The United States does not have the highest broadband penetration rate or the highest speeds in the world, but telecom and cable execs still think that Americans have a lot to be proud of.
Speaking at the Supercomm conference in Chicago, Cox Communications President Patrick Esser challenged the audience to imagine their lives without broadband and everything it enables. In his view, broadband adoption has changed the lives of millions of Americans.
“Broadband is a great American success story, don’t let anyone tell anyone tell you anything different,” Esser said. “By the end of this year, approximately 95 percent of U.S. households will have access to broadband. This still-developing marketplace has revolutionized the communications landscape forever and it did in just over a decade.”
Esser added that over the last decade the cable industry alone as invested more than $145 billion into network infrastructure to help further the promise of broadband.
Yet even with the investments made to date and his own company’s extensive broadband footprint, Esser said that more needs to be done to ensure that schools and under-privileged families also get access.
According to Esser, no one company or government agency can achieve the goal of expanding broadband to all Americans. In his view it will require a public-private partnership with a shared vision and a detailed roadmap.
“Broadband is already a great value and we can make it better, but we have to help our youth to invent the future,” Esser said.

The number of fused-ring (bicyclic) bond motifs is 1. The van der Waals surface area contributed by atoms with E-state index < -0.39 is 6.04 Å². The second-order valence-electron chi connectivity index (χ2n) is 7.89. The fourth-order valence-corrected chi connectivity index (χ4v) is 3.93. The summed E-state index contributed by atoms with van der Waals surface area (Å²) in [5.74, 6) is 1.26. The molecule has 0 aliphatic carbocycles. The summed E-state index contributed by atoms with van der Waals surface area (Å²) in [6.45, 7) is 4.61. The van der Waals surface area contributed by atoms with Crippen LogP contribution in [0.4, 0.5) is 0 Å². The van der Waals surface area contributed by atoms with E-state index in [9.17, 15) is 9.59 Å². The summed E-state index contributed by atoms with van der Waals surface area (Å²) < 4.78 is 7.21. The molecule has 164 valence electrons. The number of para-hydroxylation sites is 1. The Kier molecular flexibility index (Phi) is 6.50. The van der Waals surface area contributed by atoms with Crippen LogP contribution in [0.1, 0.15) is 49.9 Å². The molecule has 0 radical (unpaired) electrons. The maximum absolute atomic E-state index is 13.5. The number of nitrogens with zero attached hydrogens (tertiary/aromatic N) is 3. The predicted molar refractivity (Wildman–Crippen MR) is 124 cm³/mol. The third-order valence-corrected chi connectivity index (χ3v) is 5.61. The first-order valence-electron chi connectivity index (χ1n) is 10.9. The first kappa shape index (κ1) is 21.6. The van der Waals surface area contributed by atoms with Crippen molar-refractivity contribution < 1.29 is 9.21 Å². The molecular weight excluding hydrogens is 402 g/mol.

John Stankey, president and CEO of AT&T Operations, shares Esser’s rosy view of the industry, particularly in the area of keeping service affordable.
“In the United States, I think we’ve done a good job on this score,” Stankey said in his Supercomm keynote. “As a percent of per capita GDP, we spend less in the U.S. on broadband than other developed countries. The value for broadband in this country from an end-user perspective is superior.”
Cable and telecom providers have devoted considerable attention recently to defending the vibrancy of their industry against critics who would doubtless rebut the points Esser and Stankey advanced at Supercomm.
For instance, while critics often talk of the telecom sector as a “quasi-monopoly,” Stankey argued that competition and varying price points for different levels of service and speed are delivering a solid value to U.S. broadband subscribers. The same is true for wireless.
“On wireless, we get the lowest amount of revenue per minute in the U.S.,” Stankey said. “Guess what? We happen to be heavier users, so it’s not a surprise that average bills might be a little bit higher since people get more value out it so they use it more. Is that a bad thing? Probably not.”
AT&T’s own financial results have shown a rapid increase in the number of wireless subscribers. For its third quarter, AT&T reported record subscriber gains, signing up 2 million new wireless customers.
While there are many positives about U.S. broadband growth and adoption, Stankey commented that there are some hurdles to overcome. One particular area Stankey pointed out is the regulatory landscape which he said has made it difficult for AT&T to deploy its network equipment anywhere it wants.
“I have more problems solving coverage issues in a wireless network due to extensive permitting problems to build antennas than I do in actually choosing to spend money to put the equipment out,” Stankey said.
He put in a plug for a light-touch regulatory policy to further investment and competition in the telecom sector, echoing an oft-heard refrain from AT&T and other ISPs as the Federal Communications Commission has been moving toward closer scrutiny of the industry.
“At a time when this economy has been on its back, when companies have been cutting back, where does investment remained strong? It has been telecommunications,” Stankey said. “We’re investing at the equal pace as we were before we started dealing with problems last year, we’re stepping up investment right now.”